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Wednesday Night Chicken Tikka

Quick and easy Baked Chicken Tikka with Spiced Sweet Potato and Cauliflower

As much as I love to cook, I hate to cook every night of the week. Some nights I’m too cranky or tired or distracted to cook. We’ve all been there. We all know we should peel ourselves off the couch, get off our phones and do something with the vegetables slowly wilting in the fridge. Some nights we do just that, making ourselves feel like accomplished and mature human beings. Other nights we scoff a handful of roasted peanuts, pop some bread in the toaster, or stand at the fridge spooning leftover raspberry jelly straight from the bowl. It’s not classy, but that’s real life.

Quick and easy Baked Chicken Tikka with Spiced Sweet Potato and Cauliflower

I’m terrible at meal-planning. When I do cook mid-week it goes something like this: peer into the fridge, see what vegetables need using up, try to identify some sort of relevant (and available, i.e. not frozen) protein, steam/roast/stir-fry together and try to get it on my plate within 30 minutes and provide enough leftovers to eat at work the next day. Inevitably, I churn out a million variations on the same 10 basic recipes that I’ve been cooking for years. This is 100% OK because it’s generally tasty, healthy, thrifty and efficient, which is exactly what I want in my mid-week meals. But…it can also be a little boring.

Quick and easy Baked Chicken Tikka with Spiced Sweet Potato and Cauliflower

I blame my reduced wine consumption for this situation. Pouring a glass of red used to be my signal to get creative in the kitchen nearly every night. Like Pavlov’s dog, that first sip of elixir got my juices flowing and I would haul out a recipe book. I used to sip and chop and sip some more, churning out roast chicken, complicated curries and beef stew – mid-week! I thought nothing of eating at 9pm or later. I can hardly comprehend that now.

Quick and easy Baked Chicken Tikka with Spiced Sweet Potato and Cauliflower

I’m telling you all of this so that you understand that this recipe – Oven-Roasted Chicken Tikka with Sweet Potatoes & Cauliflower – is completely achievable in anyone’s mid-week life. I have a pretty well-stocked spice rack, so the only pre-planning that I had to do was to add fresh green chilli to the weekly shopping list and remember to get the chicken breasts out of the freezer the night before. I admit that it does look like a long list of ingredients, but the recipe is very forgiving. If you’re missing two or three of the spices, then just leave them out and maybe bump up the ones you do have a little. Same with the vegetables – replace what I’ve suggested with whatever you have that is suitable for roasting. Ignore the optional finishings if you don’t have the time or inclination. This recipe might be a long way from traditional Chicken Tikka Masala, but it’s a reinterpretation that works for my schedule.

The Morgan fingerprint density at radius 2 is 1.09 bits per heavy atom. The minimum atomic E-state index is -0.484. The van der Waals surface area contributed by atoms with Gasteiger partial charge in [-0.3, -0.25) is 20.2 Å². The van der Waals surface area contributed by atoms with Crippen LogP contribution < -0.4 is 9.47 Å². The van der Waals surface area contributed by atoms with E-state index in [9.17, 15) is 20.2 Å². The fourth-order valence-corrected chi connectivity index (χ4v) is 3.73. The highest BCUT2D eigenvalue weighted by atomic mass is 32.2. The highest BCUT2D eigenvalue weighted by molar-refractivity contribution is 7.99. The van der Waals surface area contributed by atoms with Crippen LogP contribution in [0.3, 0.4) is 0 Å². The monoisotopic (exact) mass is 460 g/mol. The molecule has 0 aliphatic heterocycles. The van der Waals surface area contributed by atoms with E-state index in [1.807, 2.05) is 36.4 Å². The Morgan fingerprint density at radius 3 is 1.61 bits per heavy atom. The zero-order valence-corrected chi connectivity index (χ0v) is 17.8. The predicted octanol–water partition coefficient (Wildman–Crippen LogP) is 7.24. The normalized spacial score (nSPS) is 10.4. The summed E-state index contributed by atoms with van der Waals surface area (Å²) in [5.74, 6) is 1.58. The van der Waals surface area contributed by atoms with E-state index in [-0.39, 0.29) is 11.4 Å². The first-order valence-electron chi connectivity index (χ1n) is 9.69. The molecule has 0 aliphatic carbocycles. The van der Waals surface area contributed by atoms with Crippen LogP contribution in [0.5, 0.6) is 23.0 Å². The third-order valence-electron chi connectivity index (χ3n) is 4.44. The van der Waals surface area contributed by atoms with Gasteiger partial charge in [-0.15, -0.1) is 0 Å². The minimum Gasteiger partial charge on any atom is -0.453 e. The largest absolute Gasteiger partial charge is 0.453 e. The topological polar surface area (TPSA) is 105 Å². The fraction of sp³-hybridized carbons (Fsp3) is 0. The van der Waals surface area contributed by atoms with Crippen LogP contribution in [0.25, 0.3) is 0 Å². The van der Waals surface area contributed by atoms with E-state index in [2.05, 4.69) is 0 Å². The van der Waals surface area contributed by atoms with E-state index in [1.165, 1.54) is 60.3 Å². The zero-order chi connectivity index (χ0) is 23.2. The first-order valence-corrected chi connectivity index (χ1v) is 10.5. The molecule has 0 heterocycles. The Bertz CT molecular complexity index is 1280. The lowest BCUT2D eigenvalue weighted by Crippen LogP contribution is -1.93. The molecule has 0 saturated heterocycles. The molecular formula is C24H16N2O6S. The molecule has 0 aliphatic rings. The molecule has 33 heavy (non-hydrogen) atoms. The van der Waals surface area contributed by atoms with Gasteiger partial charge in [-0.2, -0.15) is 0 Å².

Quick and easy Baked Chicken Tikka with Spiced Sweet Potato and Cauliflower

The most time-consuming part is preparing the ginger and garlic. You can chop these finely before mixing with the spices, but I find that it is quicker to bash them about in a mortar and pestle (and I’m sure that this improves the flavour too). Once you’ve coated the chicken with the yoghurt and spices, set them aside while you prepare the vegetables, then throw it all on a baking tray and roast until cooked. The resulting meal is so colourful and tasty that you will make yourself proud. Aaaaand if you should happen to find yourself pouring cereal into a bowl tomorrow night, well, at least you can comfort yourself with the memory of that time you achieved mid-week Chicken Tikka (without the aid of wine, no less).

Oven-Roasted Chicken Tikka with Sweet Potatoes & Cauliflower

Slightly adapted from Smitten Kitchen

For the chicken:
2cm piece of fresh ginger, peeled and sliced
4 cloves of garlic
1 fresh green chilli, sliced
1 tsp paprika
1 tsp garam masala
1/2 tsp ground chilli powder
1/2 tsp ground turmeric
1/2 tsp ground cumin
3/4 tsp sugar
3/4 tsp salt
1/2 cup yogurt